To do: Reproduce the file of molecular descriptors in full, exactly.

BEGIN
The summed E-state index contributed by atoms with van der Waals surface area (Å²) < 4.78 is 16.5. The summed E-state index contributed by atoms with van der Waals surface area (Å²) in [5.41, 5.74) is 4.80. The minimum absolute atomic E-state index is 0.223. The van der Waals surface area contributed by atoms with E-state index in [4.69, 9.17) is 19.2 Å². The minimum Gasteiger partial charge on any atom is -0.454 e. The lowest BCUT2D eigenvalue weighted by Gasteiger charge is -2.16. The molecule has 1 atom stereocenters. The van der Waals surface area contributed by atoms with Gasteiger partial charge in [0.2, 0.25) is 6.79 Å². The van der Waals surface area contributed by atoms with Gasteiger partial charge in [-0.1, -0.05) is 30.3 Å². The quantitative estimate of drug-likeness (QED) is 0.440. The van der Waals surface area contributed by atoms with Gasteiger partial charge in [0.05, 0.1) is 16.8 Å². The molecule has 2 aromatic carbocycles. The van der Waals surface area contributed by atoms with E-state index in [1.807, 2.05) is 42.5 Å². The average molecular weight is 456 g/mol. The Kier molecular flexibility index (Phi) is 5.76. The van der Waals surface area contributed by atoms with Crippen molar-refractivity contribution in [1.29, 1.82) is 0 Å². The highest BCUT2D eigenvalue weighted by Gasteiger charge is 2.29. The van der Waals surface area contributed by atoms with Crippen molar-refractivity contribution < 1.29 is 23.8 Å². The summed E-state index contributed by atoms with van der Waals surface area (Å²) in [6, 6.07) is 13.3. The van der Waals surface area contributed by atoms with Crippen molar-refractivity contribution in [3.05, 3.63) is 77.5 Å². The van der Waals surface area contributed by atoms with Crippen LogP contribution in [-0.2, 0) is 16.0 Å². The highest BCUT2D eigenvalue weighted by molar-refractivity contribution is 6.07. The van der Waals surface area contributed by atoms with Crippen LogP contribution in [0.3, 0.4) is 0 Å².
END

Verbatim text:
The summed E-state index contributed by atoms with van der Waals surface area (Å²) < 4.78 is 16.5. The summed E-state index contributed by atoms with van der Waals surface area (Å²) in [5.41, 5.74) is 4.80. The minimum absolute atomic E-state index is 0.223. The van der Waals surface area contributed by atoms with E-state index in [4.69, 9.17) is 19.2 Å². The minimum Gasteiger partial charge on any atom is -0.454 e. The lowest BCUT2D eigenvalue weighted by Gasteiger charge is -2.16. The molecule has 1 atom stereocenters. The van der Waals surface area contributed by atoms with Gasteiger partial charge in [0.2, 0.25) is 6.79 Å². The van der Waals surface area contributed by atoms with Gasteiger partial charge in [-0.1, -0.05) is 30.3 Å². The quantitative estimate of drug-likeness (QED) is 0.440. The van der Waals surface area contributed by atoms with Gasteiger partial charge in [0.05, 0.1) is 16.8 Å². The molecule has 2 aromatic carbocycles. The van der Waals surface area contributed by atoms with E-state index in [1.807, 2.05) is 42.5 Å². The average molecular weight is 456 g/mol. The Kier molecular flexibility index (Phi) is 5.76. The van der Waals surface area contributed by atoms with Crippen molar-refractivity contribution in [1.29, 1.82) is 0 Å². The highest BCUT2D eigenvalue weighted by Gasteiger charge is 2.29. The van der Waals surface area contributed by atoms with Crippen molar-refractivity contribution < 1.29 is 23.8 Å². The summed E-state index contributed by atoms with van der Waals surface area (Å²) in [6, 6.07) is 13.3. The van der Waals surface area contributed by atoms with Crippen molar-refractivity contribution in [3.05, 3.63) is 77.5 Å². The van der Waals surface area contributed by atoms with Crippen LogP contribution in [-0.2, 0) is 16.0 Å². The highest BCUT2D eigenvalue weighted by molar-refractivity contribution is 6.07. The van der Waals surface area contributed by atoms with Crippen LogP contribution in [0.3, 0.4) is 0 Å².